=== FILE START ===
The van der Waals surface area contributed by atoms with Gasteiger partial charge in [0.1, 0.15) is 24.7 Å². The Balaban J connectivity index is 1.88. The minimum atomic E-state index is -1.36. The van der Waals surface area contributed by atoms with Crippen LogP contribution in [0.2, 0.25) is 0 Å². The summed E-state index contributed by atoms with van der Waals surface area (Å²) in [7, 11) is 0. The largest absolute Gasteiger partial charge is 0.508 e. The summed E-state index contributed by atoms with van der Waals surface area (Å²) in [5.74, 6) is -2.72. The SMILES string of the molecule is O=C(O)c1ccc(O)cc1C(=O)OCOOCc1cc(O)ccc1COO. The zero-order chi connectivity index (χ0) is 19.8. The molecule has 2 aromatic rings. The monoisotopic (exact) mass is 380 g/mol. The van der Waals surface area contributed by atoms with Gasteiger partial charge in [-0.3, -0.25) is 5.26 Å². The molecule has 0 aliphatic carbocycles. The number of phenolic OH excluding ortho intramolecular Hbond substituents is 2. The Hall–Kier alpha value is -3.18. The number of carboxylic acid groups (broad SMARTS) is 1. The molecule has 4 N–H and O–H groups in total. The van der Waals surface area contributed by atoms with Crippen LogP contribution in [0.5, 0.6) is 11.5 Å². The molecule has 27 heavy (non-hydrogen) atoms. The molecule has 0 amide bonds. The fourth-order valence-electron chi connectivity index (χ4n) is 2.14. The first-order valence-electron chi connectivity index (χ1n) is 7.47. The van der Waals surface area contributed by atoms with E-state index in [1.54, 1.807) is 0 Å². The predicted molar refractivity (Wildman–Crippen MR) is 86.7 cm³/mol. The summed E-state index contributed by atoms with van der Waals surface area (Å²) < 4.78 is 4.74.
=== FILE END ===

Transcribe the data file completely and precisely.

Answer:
The van der Waals surface area contributed by atoms with Gasteiger partial charge in [0.1, 0.15) is 24.7 Å². The Balaban J connectivity index is 1.88. The minimum atomic E-state index is -1.36. The van der Waals surface area contributed by atoms with Crippen LogP contribution in [0.2, 0.25) is 0 Å². The summed E-state index contributed by atoms with van der Waals surface area (Å²) in [7, 11) is 0. The largest absolute Gasteiger partial charge is 0.508 e. The summed E-state index contributed by atoms with van der Waals surface area (Å²) in [5.74, 6) is -2.72. The SMILES string of the molecule is O=C(O)c1ccc(O)cc1C(=O)OCOOCc1cc(O)ccc1COO. The zero-order chi connectivity index (χ0) is 19.8. The molecule has 2 aromatic rings. The monoisotopic (exact) mass is 380 g/mol. The van der Waals surface area contributed by atoms with Gasteiger partial charge in [-0.3, -0.25) is 5.26 Å². The molecule has 0 aliphatic carbocycles. The number of phenolic OH excluding ortho intramolecular Hbond substituents is 2. The Hall–Kier alpha value is -3.18. The number of carboxylic acid groups (broad SMARTS) is 1. The molecule has 4 N–H and O–H groups in total. The van der Waals surface area contributed by atoms with Crippen LogP contribution in [0.5, 0.6) is 11.5 Å². The molecule has 27 heavy (non-hydrogen) atoms. The molecule has 0 amide bonds. The fourth-order valence-electron chi connectivity index (χ4n) is 2.14. The first-order valence-electron chi connectivity index (χ1n) is 7.47. The van der Waals surface area contributed by atoms with E-state index in [1.54, 1.807) is 0 Å². The predicted molar refractivity (Wildman–Crippen MR) is 86.7 cm³/mol. The summed E-state index contributed by atoms with van der Waals surface area (Å²) < 4.78 is 4.74.